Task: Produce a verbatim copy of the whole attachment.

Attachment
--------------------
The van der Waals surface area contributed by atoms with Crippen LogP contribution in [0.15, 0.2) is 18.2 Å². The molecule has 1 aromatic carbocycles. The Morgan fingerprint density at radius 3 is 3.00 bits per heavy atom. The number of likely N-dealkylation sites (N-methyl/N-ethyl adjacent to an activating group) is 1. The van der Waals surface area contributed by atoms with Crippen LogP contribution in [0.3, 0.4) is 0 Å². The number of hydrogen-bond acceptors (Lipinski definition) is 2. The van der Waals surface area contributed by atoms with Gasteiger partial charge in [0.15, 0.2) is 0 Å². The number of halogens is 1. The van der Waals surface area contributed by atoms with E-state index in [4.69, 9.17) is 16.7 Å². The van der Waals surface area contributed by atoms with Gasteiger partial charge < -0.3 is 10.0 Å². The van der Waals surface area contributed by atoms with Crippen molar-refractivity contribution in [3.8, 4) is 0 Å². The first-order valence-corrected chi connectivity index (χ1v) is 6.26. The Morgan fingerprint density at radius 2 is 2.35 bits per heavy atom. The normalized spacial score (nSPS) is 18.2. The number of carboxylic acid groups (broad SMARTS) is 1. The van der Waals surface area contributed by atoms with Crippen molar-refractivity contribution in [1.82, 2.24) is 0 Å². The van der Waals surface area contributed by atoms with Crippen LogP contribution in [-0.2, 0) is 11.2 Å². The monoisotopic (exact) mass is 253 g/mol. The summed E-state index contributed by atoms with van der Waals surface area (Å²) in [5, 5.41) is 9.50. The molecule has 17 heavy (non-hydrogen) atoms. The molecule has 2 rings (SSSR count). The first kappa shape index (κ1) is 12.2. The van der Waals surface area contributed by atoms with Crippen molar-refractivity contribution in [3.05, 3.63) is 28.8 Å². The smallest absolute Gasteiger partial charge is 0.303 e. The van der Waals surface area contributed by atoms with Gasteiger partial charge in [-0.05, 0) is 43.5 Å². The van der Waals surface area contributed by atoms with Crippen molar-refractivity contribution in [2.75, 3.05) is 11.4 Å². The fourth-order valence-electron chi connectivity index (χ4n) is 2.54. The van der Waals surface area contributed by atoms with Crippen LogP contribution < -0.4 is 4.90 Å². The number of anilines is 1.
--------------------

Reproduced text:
The van der Waals surface area contributed by atoms with Crippen LogP contribution in [0.15, 0.2) is 18.2 Å². The molecule has 1 aromatic carbocycles. The Morgan fingerprint density at radius 3 is 3.00 bits per heavy atom. The number of likely N-dealkylation sites (N-methyl/N-ethyl adjacent to an activating group) is 1. The van der Waals surface area contributed by atoms with Crippen LogP contribution in [0.3, 0.4) is 0 Å². The number of hydrogen-bond acceptors (Lipinski definition) is 2. The van der Waals surface area contributed by atoms with Gasteiger partial charge in [0.15, 0.2) is 0 Å². The number of halogens is 1. The van der Waals surface area contributed by atoms with E-state index in [4.69, 9.17) is 16.7 Å². The van der Waals surface area contributed by atoms with Gasteiger partial charge < -0.3 is 10.0 Å². The van der Waals surface area contributed by atoms with Crippen molar-refractivity contribution in [3.8, 4) is 0 Å². The first-order valence-corrected chi connectivity index (χ1v) is 6.26. The Morgan fingerprint density at radius 2 is 2.35 bits per heavy atom. The normalized spacial score (nSPS) is 18.2. The number of carboxylic acid groups (broad SMARTS) is 1. The van der Waals surface area contributed by atoms with Crippen molar-refractivity contribution in [1.82, 2.24) is 0 Å². The van der Waals surface area contributed by atoms with Crippen LogP contribution in [-0.2, 0) is 11.2 Å². The monoisotopic (exact) mass is 253 g/mol. The summed E-state index contributed by atoms with van der Waals surface area (Å²) in [5, 5.41) is 9.50. The molecule has 17 heavy (non-hydrogen) atoms. The molecule has 2 rings (SSSR count). The first kappa shape index (κ1) is 12.2. The van der Waals surface area contributed by atoms with Crippen molar-refractivity contribution in [3.05, 3.63) is 28.8 Å². The smallest absolute Gasteiger partial charge is 0.303 e. The van der Waals surface area contributed by atoms with Gasteiger partial charge in [-0.05, 0) is 43.5 Å². The van der Waals surface area contributed by atoms with Crippen molar-refractivity contribution in [2.75, 3.05) is 11.4 Å². The fourth-order valence-electron chi connectivity index (χ4n) is 2.54. The van der Waals surface area contributed by atoms with Crippen LogP contribution < -0.4 is 4.90 Å². The number of anilines is 1.